"TV on the iPad"
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TV on the iPad
-It's Monday, April 4th.
I'm Mark Licea and it's time to get Loaded.
The next iPhone 5 could be getting an 8-megapixel camera.
During an event, Sony CEO Howard Stringer mentioned that tsunami damage in Japan affected the facility where they build their sensor technology.
He also vaguely suggested that the sensors are for Apple products, which could mean the new iPhone 5 or the new iPad (just speculation).
And Apple may be bringing video back to the iPod Nano.
The Taiwanese site apple.pro posted pictures of what looks to be the casing of the next iPod Nano with a built-in camera.
Last year's model ditched the camera and went with a small 1.5-inch multitouch display.
We can expect new Nanos sometime around September.
Cablevision released an iPad app that lets subscribers watch cable programming on their Apple tablets.
It's a lot like the Time Warner app that lets you watch shows from your cable subscription on iPad.
The Cablevision app gives you 300 live channels to watch with some additional content.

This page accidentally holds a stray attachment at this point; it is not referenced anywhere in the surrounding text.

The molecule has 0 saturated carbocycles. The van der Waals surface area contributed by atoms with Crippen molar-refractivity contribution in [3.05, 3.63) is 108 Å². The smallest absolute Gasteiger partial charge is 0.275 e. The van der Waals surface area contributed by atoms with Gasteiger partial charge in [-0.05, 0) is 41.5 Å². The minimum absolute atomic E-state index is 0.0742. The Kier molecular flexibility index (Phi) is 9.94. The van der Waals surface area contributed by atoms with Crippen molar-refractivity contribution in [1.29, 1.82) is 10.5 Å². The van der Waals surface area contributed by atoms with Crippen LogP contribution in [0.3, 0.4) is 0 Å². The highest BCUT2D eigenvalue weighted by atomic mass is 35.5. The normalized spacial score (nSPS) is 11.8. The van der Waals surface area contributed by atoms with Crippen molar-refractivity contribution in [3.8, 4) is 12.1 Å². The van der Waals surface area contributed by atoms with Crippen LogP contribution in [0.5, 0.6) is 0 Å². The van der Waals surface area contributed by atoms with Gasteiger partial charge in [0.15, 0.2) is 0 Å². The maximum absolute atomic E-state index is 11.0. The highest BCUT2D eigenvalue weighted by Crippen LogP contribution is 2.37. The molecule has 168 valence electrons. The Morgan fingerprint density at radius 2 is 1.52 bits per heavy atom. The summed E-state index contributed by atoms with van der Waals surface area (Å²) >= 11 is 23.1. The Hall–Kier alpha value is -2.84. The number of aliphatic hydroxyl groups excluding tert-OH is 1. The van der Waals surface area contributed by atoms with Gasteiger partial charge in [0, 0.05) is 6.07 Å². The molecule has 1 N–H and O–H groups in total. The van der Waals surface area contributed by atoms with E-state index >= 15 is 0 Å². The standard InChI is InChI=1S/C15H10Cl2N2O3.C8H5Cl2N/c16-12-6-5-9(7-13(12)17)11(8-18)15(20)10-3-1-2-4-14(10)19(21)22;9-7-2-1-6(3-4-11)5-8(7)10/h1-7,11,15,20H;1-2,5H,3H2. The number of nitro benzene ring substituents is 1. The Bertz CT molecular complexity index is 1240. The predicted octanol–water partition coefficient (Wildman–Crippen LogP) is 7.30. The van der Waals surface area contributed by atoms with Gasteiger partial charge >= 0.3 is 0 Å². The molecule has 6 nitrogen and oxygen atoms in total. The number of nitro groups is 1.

It's a little different in that it doesn't use the Internet to stream shows, so you can use 3G to watch even if you don't have a home broadband network.
GE announced a new hybrid light bulb that's supposed to come out on Earth Day, April 22nd.
The hybrid halogen compact fluorescent light bulb looks like the spiral CFL lights, but it doesn't take as much time to light up.
The halogen lights up first and then switches off when the CFL is lit.
The bulbs are said to have only 1 mg of mercury, which is 75% less than the regular CFL bulbs.
It'll cost between $6 and $10.
The e-mail marketer Epsilon was hacked recently.
Bloomberg is reporting that e-mail addresses from company clients have been compromised.
This includes JP Morgan, Kroger, Capital One, and TiVo.
The company is saying no personal information, including passwords and credit card numbers, were leaked and that damage is limited, so hopefully, the worse that could happen is possibly more spam.
And Google is getting a new CEO today.
Larry Page will take over Eric Schmidt's role, although Schmidt will continue to be the Executive Chairman and Spokesperson for Google.
Larry Page was co-president of Google before Schmidt was hired in 2001.
That's your news for today.
I'm Mark Licea for CNET.com and you've just been Loaded.